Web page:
A generous spirit is the linkup topic this week on Live Free Thursday. It’s a topic near to my heart, and one I’ve written on often. So here, just in time for thinking about being generous during the holiday season. Or any time.
Raising Generous Kids
When we took our three kids on a mission trip twelve years ago, I didn’t expect to become an expert on raising kids who serve generously. Seriously—at that point I was concentrating on raising kids who survived our family’s particular brand of insanity.
Through the wonder of watching our kids’ compassion and courage blossom while holding the hand of an abandoned orphan 6500 miles from our home, I learned. Raising generous kids—generous with both time and resources—is a goal most Christian parents have. But it’s an art whose technique not many understand.
Art is complex—but here are three ways, mindsets really, that will help parents in their goal.
You don’t have to travel to China right away. (But hey, if you like a challenge, go for it. You won’t be sorry.) You don’t have to commit to one thing for the next five years. Dip the toes in the water. Find a couple small things you can manage quickly. Let the adrenaline from that move you toward bigger ideas. There are websites that offer suggestions for small projects you can even do at home. Through that, you may find something that releases a passion in your family, and you’ll want to find a bigger project. Don’t let the idea that you have to tackle world hunger overwhelm you and keep you from finding one thing you can do, right now.
Empower Your Kids
Currently, at least 75 percent of young people will leave the church when they leave home. One of the major reasons for this heartbreaking attrition is their feeling that church is irrelevant to and out of touch with their daily lives. As well, young people cite a feeling that older generations prefer to condescend to them and refuse them meaningful service until they’re “ready.” For a generation bent on making a difference, this is understandably frustrating.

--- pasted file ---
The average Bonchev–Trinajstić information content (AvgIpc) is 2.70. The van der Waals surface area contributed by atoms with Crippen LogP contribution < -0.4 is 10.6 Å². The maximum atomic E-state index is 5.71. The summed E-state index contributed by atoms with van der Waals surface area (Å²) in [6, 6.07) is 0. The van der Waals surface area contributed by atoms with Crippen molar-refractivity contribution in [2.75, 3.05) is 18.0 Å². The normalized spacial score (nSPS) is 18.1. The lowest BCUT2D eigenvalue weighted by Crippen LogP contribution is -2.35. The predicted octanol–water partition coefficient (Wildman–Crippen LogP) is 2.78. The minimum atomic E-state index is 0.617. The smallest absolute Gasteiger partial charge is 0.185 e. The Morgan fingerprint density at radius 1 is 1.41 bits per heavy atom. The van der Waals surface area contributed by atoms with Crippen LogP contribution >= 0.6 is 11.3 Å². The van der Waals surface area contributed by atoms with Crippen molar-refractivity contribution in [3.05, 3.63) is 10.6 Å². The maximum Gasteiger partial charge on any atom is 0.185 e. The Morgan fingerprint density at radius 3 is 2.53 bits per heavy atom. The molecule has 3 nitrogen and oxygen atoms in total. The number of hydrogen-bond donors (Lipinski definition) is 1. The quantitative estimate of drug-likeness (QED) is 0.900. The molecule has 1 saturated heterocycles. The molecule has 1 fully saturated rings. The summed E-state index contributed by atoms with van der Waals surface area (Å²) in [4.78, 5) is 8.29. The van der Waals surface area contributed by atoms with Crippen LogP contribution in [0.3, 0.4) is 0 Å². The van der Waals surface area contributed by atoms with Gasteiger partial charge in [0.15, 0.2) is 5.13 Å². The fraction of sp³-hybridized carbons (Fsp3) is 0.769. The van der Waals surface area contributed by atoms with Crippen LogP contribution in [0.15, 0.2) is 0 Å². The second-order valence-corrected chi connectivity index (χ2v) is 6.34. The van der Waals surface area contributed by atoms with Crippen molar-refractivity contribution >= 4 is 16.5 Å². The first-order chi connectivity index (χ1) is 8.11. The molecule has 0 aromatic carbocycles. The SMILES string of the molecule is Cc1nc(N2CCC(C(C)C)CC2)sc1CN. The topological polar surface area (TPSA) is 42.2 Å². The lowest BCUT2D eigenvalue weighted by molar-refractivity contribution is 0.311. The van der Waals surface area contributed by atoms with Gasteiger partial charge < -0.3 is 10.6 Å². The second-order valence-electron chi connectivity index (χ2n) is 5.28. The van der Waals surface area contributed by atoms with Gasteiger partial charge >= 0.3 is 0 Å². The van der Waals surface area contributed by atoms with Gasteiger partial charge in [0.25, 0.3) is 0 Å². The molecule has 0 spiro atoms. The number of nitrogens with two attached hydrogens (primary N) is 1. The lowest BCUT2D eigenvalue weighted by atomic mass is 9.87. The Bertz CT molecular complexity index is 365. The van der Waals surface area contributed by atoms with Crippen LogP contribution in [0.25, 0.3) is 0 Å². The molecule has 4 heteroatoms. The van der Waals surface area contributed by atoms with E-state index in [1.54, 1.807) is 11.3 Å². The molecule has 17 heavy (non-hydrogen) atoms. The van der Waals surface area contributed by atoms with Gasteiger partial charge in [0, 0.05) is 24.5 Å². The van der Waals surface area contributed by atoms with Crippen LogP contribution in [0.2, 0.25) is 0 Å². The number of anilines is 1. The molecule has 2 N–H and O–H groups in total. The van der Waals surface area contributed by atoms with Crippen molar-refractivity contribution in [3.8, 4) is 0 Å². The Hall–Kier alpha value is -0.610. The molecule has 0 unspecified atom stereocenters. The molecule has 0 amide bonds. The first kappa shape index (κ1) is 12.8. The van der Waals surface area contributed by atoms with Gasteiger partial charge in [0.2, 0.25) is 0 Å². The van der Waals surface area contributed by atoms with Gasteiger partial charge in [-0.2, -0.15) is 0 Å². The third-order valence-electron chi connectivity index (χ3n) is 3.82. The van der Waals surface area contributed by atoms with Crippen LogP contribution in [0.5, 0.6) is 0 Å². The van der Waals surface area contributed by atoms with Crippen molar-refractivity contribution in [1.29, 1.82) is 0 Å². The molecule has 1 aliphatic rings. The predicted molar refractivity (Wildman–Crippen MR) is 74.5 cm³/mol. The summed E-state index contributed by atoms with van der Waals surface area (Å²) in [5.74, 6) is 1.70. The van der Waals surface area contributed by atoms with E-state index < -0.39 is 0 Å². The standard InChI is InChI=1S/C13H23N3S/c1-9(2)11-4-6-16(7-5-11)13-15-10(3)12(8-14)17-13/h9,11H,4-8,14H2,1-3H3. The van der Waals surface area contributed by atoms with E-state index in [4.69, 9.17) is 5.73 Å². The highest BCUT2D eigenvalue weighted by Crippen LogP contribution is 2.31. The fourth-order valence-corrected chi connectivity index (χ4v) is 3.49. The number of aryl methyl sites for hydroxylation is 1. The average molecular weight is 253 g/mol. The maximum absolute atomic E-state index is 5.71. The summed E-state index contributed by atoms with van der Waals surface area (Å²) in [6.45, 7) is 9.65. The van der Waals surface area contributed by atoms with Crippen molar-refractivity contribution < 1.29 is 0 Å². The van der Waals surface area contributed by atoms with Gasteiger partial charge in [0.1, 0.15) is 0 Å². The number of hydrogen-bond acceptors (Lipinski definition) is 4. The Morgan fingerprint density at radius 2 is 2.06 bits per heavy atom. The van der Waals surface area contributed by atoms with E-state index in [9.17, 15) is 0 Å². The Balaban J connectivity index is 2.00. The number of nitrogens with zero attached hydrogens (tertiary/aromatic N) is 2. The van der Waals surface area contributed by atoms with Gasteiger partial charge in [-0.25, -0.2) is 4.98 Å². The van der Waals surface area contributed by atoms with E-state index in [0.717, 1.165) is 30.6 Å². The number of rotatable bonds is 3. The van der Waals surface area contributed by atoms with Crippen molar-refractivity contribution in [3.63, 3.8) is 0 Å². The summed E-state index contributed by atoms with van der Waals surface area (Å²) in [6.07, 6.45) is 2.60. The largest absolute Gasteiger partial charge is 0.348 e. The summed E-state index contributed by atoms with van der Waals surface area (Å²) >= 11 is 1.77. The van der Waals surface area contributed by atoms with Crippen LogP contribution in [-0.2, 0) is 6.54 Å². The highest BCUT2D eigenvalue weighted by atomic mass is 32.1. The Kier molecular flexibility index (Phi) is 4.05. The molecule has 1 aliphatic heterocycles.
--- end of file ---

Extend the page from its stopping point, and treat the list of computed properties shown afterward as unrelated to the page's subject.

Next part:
What would happen if, instead, we taught kids from the time they could walk that they were the hands and feet to make the church relevant? That the ends of the earth weren’t as far away or impossible to impact as they thought?
I’ve not yet read the Scripture that said children had to wait and watch until they’re old enough to “handle” using their gifts. In fact, several passages relate how God did use children who had been trained to listen to Him.
Find a cause your family can all get exited about and pursue that mission together. Trust them with meaningful work, not busyness to keep them occupied. Let them decide what you’re going to do together. Let them own the work, and give them credit. Take their lead. You will be joyfully surprised.
Be What You Want To See
Parents get kids who resemble them—in more ways than hair and eye color. If you want generous kids, be a generous person. Bottom line. Dropping kids off at a service project for children’s church or a mission trip for the youth group will not magically convert them to eager servers. Kids willingly go along with programs, but they watch, and imitate, you.
If you model a lifestyle that is too busy to volunteer at that community event, go with them on that mission trip, or visit a lonely person, your kids will compartmentalize service as “something adults do when they have time. Which is never.”
Model a way of life where generosity and service happen as a natural part of who you are. Make it something you’ll stop everything to do. Let them see you willing to do without something so you can give to someone else. Talk about that choice.
As my daughter recently said, “You never taught us that serving was a “thing” you had to do as Christians. You showed us it was a way of thinking and observing the world, 24/7.”
Be the generous person you want to see in your kids.
Websites to try:
Books to read:
When More Is not Enough: How to Stop Giving Your Kids What They Want and Give Them What They Need
Don’t Forget to Pack the Kids: Short-Term Missions for Your Whole Family
Teach Me to Serve: 99 Ways Preschoolers can learn to serve and bless others, Kristen Summers
Small Things with Great Love: Adventures in Loving Your Neighbor, Margot Starbuck
Growing Grateful Kids: Teaching Them to Appreciate an Extraordinary God in Ordinary Places, Susie Larson
7: An Experimental Mutiny Against Excess, Jen Hatmaker